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The Weekly Review Melbourne Times

The Weekly Review Melbourne Times
By Liz McLachlan
21 September 2013

The new $100-million precinct rising from Brunswick East’s former Tip Top bakery site is transforming the once-derelict industrial zone into a new community of 411 apartments and townhouses and a 90-place child-care centre, with completion staged during 2014.

Located close to Lygon Street cafés, trams and Merri Creek walking trails, the apartments have proved to be hot property, with three quarters already sold.

The 1.25-hectare site just off Lygon Street, between Edwards and Weston streets, was originally developed in the 1940s. It includes heritage art-deco buildings by architect Harry Norris, whose work included David Jones’ Bourke Street building and Block Court, home of Block Arcade. The project is being developed by Little Projects, a private property business that specialises in inner-city mixed-use development.

Leading Melbourne architects RotheLowman designed the master-planned community with six distinct buildings strategically positioned for optimal accessibility. An art-deco façade with strong multicoloured brickwork was retained, along with the original art-deco stables, with both integrated into the new precinct’s contemporary architecture. Extensive landscaping by Oculus will integrate public areas with spaces exclusive to residents, including racks for more than 250 bicycles.

RotheLowman took design inspiration from baking, creating organic, curvaceous and interconnected forms. Named to honour the site’s history, the six buildings are called Grain, Silo, Malt, Rye, Seeds and the Stables. The design of Grain has been derived from wheat’s interlocking form, with merging balconies and privacy screens. The child-care centre forms the top level of the Seeds building and has a sweeping, structural roof and classrooms with outdoor play areas.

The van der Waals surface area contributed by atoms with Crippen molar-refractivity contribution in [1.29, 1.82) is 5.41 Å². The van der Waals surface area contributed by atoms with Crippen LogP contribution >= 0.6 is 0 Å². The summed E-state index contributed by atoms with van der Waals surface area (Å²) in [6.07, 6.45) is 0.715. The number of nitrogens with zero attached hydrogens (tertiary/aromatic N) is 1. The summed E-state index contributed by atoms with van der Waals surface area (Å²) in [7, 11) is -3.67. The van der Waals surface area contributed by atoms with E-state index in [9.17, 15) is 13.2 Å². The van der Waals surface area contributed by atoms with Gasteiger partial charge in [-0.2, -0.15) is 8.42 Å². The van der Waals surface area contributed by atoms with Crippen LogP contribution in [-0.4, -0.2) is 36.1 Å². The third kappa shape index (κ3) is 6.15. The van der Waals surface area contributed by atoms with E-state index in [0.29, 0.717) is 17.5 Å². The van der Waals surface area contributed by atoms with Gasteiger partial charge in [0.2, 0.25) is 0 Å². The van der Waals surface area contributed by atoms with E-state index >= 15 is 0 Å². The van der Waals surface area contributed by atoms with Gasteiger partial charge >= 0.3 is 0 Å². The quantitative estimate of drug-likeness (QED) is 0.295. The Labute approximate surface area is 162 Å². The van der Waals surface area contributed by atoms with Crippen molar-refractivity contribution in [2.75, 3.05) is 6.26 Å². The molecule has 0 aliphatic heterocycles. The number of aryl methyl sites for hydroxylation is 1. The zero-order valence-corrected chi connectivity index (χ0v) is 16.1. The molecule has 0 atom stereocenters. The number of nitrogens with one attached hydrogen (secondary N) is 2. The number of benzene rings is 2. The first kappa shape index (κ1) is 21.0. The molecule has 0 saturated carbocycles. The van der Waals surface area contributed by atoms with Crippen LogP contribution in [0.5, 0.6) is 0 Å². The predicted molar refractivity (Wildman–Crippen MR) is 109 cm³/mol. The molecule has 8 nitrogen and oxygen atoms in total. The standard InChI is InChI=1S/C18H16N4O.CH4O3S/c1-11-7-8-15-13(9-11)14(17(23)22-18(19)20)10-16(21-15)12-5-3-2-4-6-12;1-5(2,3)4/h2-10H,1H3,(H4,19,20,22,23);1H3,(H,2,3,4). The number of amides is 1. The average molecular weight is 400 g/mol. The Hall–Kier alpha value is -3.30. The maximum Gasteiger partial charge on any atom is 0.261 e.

The new Stables building will become the entry to the precinct’s East Lane, with the heritage stables retained. The building will have home offices and apartments. A second heritage building, Rye, will have light-filled one- and two-bedroom apartments and double-storey townhouses. Malt will have eight yet-to-be-released $1 million-plus townhouses, while the central seven-storey Silo building has been oriented to capture city views.

Little Projects managing director Michael Fox says the two-bedroom apartments represent extraordinary value, with two-bedroom, one-bathroom apartments of 68 to 73 square metres, with large balconies of up to 25 square metres, selling for less than $600,000.

“In the adjoining suburbs of North Carlton and Fitzroy you’d be paying $650,000 to $700,000 for these apartments,” Fox says. “Brunswick East offers a far better price point. You are 50 metres from the tram stop, and under four kilometres from the city.” All apartments are one or two bedrooms, with some two-bedroom layouts offering two bathrooms. Limited one-bedroom apartments remain from $335,000-$380,000 and range in size internally from 39-42 square metres. Two-bedroom, one-bathroom apartments are available from $499,000-$599,000 and range from 58-73 square metres, while two-bathroom layouts range from 70-76 square metres internally, and are priced from $549,000-$649,000. Private balconies are sized from 2-46 square metres.

Seeds and Silo apartment interiors will have timber flooring in living areas, with carpeted bedrooms and tiling in wet areas. Stables will have carpet in all living areas and bedrooms. In kitchens, the stone benchtops will have mirrored glass splashbacks with Smeg cooktops, underbench ovens, rangehoods and dishwashers or dishdrawers. There’s reverse-cycle air-conditioning in living areas. Bathrooms will have walk-in showers with framed glass screens.

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